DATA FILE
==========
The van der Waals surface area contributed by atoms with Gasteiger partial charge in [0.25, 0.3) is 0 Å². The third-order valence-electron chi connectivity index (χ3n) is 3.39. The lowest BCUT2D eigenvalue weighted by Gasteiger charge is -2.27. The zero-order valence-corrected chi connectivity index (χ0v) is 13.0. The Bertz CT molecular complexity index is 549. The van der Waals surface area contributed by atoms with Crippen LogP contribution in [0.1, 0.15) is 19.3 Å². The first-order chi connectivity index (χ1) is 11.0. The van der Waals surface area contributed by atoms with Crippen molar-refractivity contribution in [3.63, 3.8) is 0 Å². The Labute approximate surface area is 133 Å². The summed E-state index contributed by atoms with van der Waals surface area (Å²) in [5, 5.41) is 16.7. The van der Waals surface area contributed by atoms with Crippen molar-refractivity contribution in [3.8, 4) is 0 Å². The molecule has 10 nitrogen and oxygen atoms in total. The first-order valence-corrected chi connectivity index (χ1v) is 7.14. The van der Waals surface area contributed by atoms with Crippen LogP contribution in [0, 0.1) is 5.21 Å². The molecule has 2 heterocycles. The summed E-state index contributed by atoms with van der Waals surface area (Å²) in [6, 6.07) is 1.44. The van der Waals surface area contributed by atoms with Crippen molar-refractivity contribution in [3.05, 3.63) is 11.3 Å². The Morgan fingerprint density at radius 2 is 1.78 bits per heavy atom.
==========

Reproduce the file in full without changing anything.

The van der Waals surface area contributed by atoms with Gasteiger partial charge in [0.25, 0.3) is 0 Å². The third-order valence-electron chi connectivity index (χ3n) is 3.39. The lowest BCUT2D eigenvalue weighted by Gasteiger charge is -2.27. The zero-order valence-corrected chi connectivity index (χ0v) is 13.0. The Bertz CT molecular complexity index is 549. The van der Waals surface area contributed by atoms with Crippen LogP contribution in [0.1, 0.15) is 19.3 Å². The first-order chi connectivity index (χ1) is 11.0. The van der Waals surface area contributed by atoms with Crippen molar-refractivity contribution in [3.63, 3.8) is 0 Å². The Labute approximate surface area is 133 Å². The summed E-state index contributed by atoms with van der Waals surface area (Å²) in [5, 5.41) is 16.7. The van der Waals surface area contributed by atoms with Crippen molar-refractivity contribution in [3.8, 4) is 0 Å². The molecule has 10 nitrogen and oxygen atoms in total. The first-order valence-corrected chi connectivity index (χ1v) is 7.14. The van der Waals surface area contributed by atoms with Crippen LogP contribution in [0, 0.1) is 5.21 Å². The molecule has 2 heterocycles. The summed E-state index contributed by atoms with van der Waals surface area (Å²) in [6, 6.07) is 1.44. The van der Waals surface area contributed by atoms with Crippen molar-refractivity contribution in [3.05, 3.63) is 11.3 Å². The Morgan fingerprint density at radius 2 is 1.78 bits per heavy atom.